|Not to scale.|
One observation: the “moves” counter in the game is quite different than in previous games. All actions seem to take different amounts of time with moving between rooms incrementing the counter by between 10-30 units, that specific hallway jumping it by 60, and dropping and retrieving items taking 5-7 units. There is probably a rhyme or reason but I’m not going to pay much attention to it yet. If I need to map the whole game for how many units of time it takes to go through each exit before having to come up with a least-cost model… I’ll be disappointed. Let’s hope it doesn’t come to that!
The eastern section of building is much more interesting. I discover:
- An administrative hallway that is cut in two by a large crevasse apparently caused by a long-ago earthquake. There’s a monitoring room that I can get to that tells me that the library, reactor, and life support are all functioning normally but that planetary defense, course control (?), communications, and project control (?) are all malfunctioning. It’s all in the mangled gibberish so it is a bit difficult to know if I read those labels correctly.
- In a separate part of that hallway, there’s a key hidden in a crack in the floor but my fingers are too plump to retrieve it.
- A “Mech Corridor” which contains a storage room of spare parts (oil, fuses, and some technobabble items), another tool room of spare parts (flask, laser, u-bar, and pliers), plus a machine that dispenses different flavors of acid.
- The mech corridor also has both an elevator and a stairway to access the reactor. The stairs are dark (with grues!) and the elevator requires an access key so I’ll have to find a way in there later.
- A separate elevator bank with both “upper” and “lower” elevators and a “teleportaashun buux”. All three require access cards that I do not have. Isn’t the garbled text great?
|An artist’s conception of Floyd (see below!)|
While researching this post, I found an absolutely amazing artist on DeviantArt who has produced 3D illustrations of Planetfall scenes. I hope you go and check out his work although there may be spoilers hidden in there. I didn’t look too closely outside of the first couple of images. You can find his page here. I’ve also found a few images of what may be Floyd from a cancelled graphical Planetfall sequel and I’ll provide those next week if I can find them in reasonable quality.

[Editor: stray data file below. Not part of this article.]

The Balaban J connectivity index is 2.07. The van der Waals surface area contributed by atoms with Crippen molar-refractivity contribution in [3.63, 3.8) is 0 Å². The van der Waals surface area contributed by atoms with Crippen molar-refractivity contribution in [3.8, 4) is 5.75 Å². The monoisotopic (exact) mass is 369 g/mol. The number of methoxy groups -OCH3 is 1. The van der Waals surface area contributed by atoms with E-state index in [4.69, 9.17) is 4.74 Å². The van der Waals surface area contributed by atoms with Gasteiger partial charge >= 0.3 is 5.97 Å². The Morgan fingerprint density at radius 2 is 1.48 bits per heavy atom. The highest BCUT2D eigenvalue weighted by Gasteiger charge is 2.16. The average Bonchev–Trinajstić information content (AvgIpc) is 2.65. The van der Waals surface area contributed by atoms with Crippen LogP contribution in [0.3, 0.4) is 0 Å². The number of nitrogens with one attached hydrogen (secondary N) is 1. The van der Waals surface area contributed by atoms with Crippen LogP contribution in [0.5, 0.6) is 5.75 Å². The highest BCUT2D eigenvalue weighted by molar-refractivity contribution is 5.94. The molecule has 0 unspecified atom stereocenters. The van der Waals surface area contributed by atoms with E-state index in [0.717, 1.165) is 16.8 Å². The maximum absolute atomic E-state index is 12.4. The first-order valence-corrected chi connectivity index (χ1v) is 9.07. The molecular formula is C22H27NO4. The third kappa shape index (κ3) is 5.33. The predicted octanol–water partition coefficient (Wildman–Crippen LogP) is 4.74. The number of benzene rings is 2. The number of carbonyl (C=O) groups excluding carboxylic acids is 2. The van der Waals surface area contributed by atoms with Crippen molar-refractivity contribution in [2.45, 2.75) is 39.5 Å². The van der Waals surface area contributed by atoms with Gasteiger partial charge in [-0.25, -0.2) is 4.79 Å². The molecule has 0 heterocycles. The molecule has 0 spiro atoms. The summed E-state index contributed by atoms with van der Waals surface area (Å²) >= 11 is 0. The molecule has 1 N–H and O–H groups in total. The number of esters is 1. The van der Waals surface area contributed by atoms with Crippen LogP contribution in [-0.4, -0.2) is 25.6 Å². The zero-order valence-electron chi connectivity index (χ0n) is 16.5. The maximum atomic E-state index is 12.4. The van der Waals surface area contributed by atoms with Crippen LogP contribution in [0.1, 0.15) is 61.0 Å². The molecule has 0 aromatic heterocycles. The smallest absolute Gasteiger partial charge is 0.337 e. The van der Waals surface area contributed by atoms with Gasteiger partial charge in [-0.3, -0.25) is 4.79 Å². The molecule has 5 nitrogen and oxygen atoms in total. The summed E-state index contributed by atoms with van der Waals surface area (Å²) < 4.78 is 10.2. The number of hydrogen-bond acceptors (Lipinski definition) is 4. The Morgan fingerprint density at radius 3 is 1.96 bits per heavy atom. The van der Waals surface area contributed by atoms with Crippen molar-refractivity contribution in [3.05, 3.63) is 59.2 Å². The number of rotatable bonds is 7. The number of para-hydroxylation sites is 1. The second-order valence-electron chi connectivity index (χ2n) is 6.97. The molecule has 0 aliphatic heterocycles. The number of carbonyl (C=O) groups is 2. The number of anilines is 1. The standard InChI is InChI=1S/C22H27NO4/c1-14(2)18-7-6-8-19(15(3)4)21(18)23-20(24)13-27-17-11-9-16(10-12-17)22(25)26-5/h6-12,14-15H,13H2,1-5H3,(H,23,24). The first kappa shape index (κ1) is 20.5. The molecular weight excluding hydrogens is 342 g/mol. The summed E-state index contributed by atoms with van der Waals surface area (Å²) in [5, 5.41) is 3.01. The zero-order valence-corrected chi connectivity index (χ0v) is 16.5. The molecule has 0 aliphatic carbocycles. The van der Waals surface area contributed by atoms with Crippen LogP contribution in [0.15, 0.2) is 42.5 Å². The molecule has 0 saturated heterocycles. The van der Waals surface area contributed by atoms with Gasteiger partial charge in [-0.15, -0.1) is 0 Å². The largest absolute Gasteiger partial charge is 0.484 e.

While all this is going on, I hit another aspect of this game: hunger and exhaustion. It seems that time is passing for real here and I have to eat one of my rations (a red goo that tastes like cherry pie!) out of my survival kit. I have two rations left so I hope I’ll be able to find more, unless this is the time limit. A bit later, I’m told that I need to find a place to sleep. Remembering all of those comfortable dorm beds, I head back to that side of the base with Floyd and plop myself in the nearest bed. I quickly fall asleep and wake up to Floyd beaming over me. It’s now Setem 7, 11344. Time for a new day! I’m going to go use the lower elevator access key and see where that gets me.
Inventory: ID card, survival kit (with green and brown goo remaining), towel, brochure, scrub brush, uniform, chronometer, canteen, and lower elevator access card.
Time played: 1 hr 25 min
If you haven’t checked it out already, you can find my bonus post on The Witness here. Don’t forget that this is an introduction post, the right time for you to place your score and “what will Joe get stuck on” bets. Since I’m the helpful sort, I will remind you of the scores of the marathon games so far: Dungeon scored 41, Zork I scored 35, Zork II scored 32 points, Zork III scored 42, and Starcross scored 37. We’ve also evaluated a number of Mr. Meretzky’s other games and he’s managed 48 and 51 on the two Spellcasting games we’ve played so far and a stunning 65 points for Gateway. He is officially listed as just a game tester for the latter but there are rumors (perhaps just by Meretzky fans) that he had a larger role.
One final note: do we have any Japanese readers that would be interested in doing a guest post on the Japanese semi-graphical Infocom games that were released around 1992? I believe that Zork I, Planetfall, and Enchanter all received graphical updates to some extent but I have had difficulty tracking down specific information or screenshots.